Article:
DISTINGUISHING ‘CAN’T PAYS’ FROM ‘WON’T PAYS’ CAN HELP RECOVER UNPAID PUBLIC SECTOR DEBT
Equifax research* reveals that 81% of MPs believe greater understanding of individuals’ circumstances is needed to reduce the impact of uncollected debts on local services
Key research findings:
- 49% of politicians believe personal debts owed to local authorities are expected because people’s finances are under more pressure
- Perhaps as a consequence, 81% of MPs think there need to be better ways to distinguish between those who cannot pay their debts (‘can’t pays’) and those who will not (‘won’t pays’)
- 85% of MPs believe there needs to be better data sharing between Government departments
- Only half think the current process of collecting outstanding debt in their constituency works well with the majority of debts collected
- 63% of politicians think people find it easier to delay payment of Public Sector debts than other debts
- 37% believe there need to be tougher penalties and prosecutions to deter non-payment of taxes and rents, and 21% advocate more on-the-spot fines
- 10% expect there to be an increase in local taxes to address public sector debt
London, September 2014 – According to new research* commissioned by leading consumer insight expert, Equifax, nearly two thirds of MPs have been asked for help from constituents with concerns about debts they owe to their local authority. With 63% of MPs who responded to the research thinking that it’s easier for individuals to delay payments for public services than other debts, Equifax believes there is an opportunity for local authorities to improve public sector debt recovery through better understanding their debtors’ circumstances. By utilising the insight available and engaging early with individuals who are struggling to meet their financial commitments, local authorities can work with those individuals to agree a repayment plan which is fair for both parties.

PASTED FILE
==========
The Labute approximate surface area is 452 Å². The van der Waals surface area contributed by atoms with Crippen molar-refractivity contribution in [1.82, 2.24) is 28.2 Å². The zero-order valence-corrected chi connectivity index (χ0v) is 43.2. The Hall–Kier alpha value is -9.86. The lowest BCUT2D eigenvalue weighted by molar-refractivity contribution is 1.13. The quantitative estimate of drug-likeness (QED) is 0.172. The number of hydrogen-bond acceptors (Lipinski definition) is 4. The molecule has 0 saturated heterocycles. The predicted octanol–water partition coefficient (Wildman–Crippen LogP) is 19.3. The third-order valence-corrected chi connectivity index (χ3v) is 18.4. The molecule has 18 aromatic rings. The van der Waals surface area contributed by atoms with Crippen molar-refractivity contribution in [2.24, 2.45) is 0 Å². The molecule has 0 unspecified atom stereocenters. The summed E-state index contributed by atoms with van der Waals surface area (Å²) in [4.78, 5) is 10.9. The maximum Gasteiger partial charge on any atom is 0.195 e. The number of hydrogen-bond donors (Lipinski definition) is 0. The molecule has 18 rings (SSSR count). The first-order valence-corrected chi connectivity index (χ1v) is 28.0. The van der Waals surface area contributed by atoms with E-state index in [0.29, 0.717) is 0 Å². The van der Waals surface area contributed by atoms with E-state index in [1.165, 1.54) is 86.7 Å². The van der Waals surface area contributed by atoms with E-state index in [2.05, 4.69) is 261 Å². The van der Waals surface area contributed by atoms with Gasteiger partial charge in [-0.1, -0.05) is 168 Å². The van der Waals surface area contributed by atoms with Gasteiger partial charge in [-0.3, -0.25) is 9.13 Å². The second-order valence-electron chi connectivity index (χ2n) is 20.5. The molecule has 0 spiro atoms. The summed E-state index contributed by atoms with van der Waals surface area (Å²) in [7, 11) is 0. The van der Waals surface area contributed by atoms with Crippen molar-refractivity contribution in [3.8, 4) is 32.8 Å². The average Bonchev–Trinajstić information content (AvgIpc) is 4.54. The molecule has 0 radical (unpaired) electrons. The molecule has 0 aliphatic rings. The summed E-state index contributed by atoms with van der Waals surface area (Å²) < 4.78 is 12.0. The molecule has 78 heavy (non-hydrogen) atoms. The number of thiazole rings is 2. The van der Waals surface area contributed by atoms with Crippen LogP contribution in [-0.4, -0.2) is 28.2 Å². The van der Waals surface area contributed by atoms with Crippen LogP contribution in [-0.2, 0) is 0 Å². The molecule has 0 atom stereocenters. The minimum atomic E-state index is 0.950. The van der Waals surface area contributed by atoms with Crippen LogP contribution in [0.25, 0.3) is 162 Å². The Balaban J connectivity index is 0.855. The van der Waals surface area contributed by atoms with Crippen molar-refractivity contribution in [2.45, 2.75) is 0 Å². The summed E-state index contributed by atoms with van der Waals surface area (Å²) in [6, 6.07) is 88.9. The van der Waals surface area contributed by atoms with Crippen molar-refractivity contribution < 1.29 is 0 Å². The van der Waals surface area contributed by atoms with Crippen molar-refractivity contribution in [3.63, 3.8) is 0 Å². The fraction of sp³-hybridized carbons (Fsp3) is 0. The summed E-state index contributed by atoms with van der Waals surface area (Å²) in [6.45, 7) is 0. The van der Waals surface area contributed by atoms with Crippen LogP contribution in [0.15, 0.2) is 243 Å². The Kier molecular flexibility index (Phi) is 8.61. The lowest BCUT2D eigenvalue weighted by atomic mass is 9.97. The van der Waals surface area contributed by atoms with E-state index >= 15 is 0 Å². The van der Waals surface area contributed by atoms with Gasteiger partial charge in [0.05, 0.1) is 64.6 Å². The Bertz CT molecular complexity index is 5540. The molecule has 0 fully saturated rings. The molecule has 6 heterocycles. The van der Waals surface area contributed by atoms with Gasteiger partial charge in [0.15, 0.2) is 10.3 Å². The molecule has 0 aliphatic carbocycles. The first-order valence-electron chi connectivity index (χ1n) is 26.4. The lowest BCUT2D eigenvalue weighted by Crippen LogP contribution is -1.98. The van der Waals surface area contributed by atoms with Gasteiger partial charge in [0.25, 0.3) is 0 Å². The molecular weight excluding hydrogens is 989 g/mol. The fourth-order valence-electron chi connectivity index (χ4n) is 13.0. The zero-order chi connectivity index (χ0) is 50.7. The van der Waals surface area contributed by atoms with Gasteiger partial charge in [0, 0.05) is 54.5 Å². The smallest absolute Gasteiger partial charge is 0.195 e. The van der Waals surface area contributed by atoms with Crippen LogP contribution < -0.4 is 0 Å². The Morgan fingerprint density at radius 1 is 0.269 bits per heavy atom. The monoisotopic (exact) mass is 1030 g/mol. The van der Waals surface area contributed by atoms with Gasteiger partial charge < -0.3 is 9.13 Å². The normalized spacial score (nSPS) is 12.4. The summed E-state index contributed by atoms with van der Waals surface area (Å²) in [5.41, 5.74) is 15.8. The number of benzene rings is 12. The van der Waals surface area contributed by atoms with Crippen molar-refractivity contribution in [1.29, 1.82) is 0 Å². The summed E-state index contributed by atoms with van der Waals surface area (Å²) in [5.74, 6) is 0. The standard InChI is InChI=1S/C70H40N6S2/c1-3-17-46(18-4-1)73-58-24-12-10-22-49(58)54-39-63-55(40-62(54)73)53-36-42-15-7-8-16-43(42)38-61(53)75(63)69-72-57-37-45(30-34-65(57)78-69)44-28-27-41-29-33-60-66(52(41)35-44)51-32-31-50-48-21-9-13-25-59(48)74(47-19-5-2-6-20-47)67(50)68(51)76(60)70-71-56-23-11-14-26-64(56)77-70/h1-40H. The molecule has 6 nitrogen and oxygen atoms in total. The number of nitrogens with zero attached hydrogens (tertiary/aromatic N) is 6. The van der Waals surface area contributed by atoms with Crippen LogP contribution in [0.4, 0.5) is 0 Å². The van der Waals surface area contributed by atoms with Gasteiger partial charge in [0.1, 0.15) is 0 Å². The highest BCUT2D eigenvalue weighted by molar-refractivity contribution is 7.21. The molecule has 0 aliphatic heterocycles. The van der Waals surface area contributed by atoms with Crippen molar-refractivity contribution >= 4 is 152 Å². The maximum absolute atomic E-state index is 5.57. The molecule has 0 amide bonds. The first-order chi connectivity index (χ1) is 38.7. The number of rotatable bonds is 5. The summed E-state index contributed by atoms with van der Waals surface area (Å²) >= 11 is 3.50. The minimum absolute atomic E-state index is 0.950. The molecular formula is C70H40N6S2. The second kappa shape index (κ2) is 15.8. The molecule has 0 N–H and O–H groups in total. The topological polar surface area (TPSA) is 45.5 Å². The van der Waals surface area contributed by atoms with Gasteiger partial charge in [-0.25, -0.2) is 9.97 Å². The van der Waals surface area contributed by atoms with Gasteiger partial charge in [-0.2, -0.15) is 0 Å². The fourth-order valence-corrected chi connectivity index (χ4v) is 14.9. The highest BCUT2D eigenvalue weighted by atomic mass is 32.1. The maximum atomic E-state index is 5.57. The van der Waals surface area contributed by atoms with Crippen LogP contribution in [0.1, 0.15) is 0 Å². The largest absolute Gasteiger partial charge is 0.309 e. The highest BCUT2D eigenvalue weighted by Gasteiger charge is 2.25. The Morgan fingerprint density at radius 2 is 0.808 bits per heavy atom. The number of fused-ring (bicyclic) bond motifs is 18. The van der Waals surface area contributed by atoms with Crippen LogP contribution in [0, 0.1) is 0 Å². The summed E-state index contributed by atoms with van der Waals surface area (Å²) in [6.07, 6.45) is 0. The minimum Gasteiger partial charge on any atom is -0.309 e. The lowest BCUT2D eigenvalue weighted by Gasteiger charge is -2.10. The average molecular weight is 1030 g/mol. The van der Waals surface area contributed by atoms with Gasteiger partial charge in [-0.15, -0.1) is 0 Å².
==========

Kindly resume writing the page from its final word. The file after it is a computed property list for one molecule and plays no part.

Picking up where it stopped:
“More than a third (35%) of MPs we researched said that unpaid public sector debt would result in a reduction in local services,” said Melanie Hosker, Head of Public Sector Services at Equifax. “One in ten said they would expect there to be an increase in local taxes to address the deficit of unpaid debts. According to the Department for Communities and Local Government this amounted to £2,528 million for council taxes alone, as at 31st March 2014. However, nearly half (49%) of politicians felt that pressure on personal finances makes public sector debt inevitable.
“Recognising the economic conditions affecting the ability of individuals to pay their public sector debts, local authorities need to have a better understanding of individuals’ financial circumstances. Focused and appropriate strategies can then be devised and implemented based on that understanding, ensuring essential funds are made available for frontline services and help can be offered to those who genuinely ‘can’t pay’”.
Equifax believes accurate, up–to-date and insightful information is the key to tackling the difficult challenge local authorities’ face in collecting public sector debt. The newly launched online investigation solution, Equifax Public Sector Gateway, provides access to detailed information so that they can more accurately separate the ‘won’t pays’ from the ‘can’t pays’ for the most effective debt recovery strategies.
Having this insight is fundamental because, for 88% of MPs who responded to the Equifax commissioned research, an important component in addressing local Government debt is being able to put more focus on agreeing with the debtor a suitable repayment arrangement. There was also consensus for better data sharing between Government departments with 85% of MPs advocating this approach. Taking firm action was acknowledged by over a third of politicians as having a role to play in recovering unpaid debt in their constituency.
“Equifax Public Sector Gateway is already helping local authorities seek to recover money owed to them” continued Melanie Hosker. “Online access is provided to an unrivalled range of focused reports that can trace individuals and assess their financial status and overall indebtedness. As a result, local authorities are better able to prioritise and cost-effectively manage their debt collections strategies so that the funding gap caused by budget cuts can be bridged.”
*Populus MP Omnibus – conducted between 22nd June and 22nd July 2014 – 119 MPs responded by self-completion postal questionnaire and online. Sample weighted to ensure representative of the party political make-up of the House of Commons.